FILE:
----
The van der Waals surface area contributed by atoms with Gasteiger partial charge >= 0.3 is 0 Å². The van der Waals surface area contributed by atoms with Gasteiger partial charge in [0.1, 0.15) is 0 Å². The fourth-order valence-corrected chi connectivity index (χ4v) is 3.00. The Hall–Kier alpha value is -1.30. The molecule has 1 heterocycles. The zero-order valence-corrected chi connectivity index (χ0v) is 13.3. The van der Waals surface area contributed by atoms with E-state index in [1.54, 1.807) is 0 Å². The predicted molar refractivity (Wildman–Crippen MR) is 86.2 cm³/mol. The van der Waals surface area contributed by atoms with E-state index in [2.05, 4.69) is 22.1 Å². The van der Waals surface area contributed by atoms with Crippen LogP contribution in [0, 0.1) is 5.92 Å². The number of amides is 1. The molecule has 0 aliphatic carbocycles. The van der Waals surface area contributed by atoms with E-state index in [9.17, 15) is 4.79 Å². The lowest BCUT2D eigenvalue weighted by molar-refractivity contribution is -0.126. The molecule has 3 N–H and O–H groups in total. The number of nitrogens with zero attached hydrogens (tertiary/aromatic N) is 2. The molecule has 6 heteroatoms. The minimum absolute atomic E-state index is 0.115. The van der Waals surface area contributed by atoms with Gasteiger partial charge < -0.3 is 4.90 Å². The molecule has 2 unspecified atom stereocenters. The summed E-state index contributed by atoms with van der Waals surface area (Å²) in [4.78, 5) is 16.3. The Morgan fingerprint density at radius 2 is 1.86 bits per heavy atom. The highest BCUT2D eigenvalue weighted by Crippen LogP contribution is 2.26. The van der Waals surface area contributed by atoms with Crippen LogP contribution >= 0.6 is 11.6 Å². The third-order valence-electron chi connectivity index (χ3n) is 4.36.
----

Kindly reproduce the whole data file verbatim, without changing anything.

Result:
The van der Waals surface area contributed by atoms with Gasteiger partial charge >= 0.3 is 0 Å². The van der Waals surface area contributed by atoms with Gasteiger partial charge in [0.1, 0.15) is 0 Å². The fourth-order valence-corrected chi connectivity index (χ4v) is 3.00. The Hall–Kier alpha value is -1.30. The molecule has 1 heterocycles. The zero-order valence-corrected chi connectivity index (χ0v) is 13.3. The van der Waals surface area contributed by atoms with E-state index in [1.54, 1.807) is 0 Å². The predicted molar refractivity (Wildman–Crippen MR) is 86.2 cm³/mol. The van der Waals surface area contributed by atoms with E-state index in [2.05, 4.69) is 22.1 Å². The van der Waals surface area contributed by atoms with Crippen LogP contribution in [0, 0.1) is 5.92 Å². The number of amides is 1. The molecule has 0 aliphatic carbocycles. The van der Waals surface area contributed by atoms with E-state index in [9.17, 15) is 4.79 Å². The lowest BCUT2D eigenvalue weighted by molar-refractivity contribution is -0.126. The molecule has 3 N–H and O–H groups in total. The number of nitrogens with zero attached hydrogens (tertiary/aromatic N) is 2. The molecule has 6 heteroatoms. The minimum absolute atomic E-state index is 0.115. The van der Waals surface area contributed by atoms with Gasteiger partial charge < -0.3 is 4.90 Å². The molecule has 2 unspecified atom stereocenters. The summed E-state index contributed by atoms with van der Waals surface area (Å²) in [4.78, 5) is 16.3. The Morgan fingerprint density at radius 2 is 1.86 bits per heavy atom. The highest BCUT2D eigenvalue weighted by Crippen LogP contribution is 2.26. The van der Waals surface area contributed by atoms with Crippen LogP contribution >= 0.6 is 11.6 Å². The third-order valence-electron chi connectivity index (χ3n) is 4.36.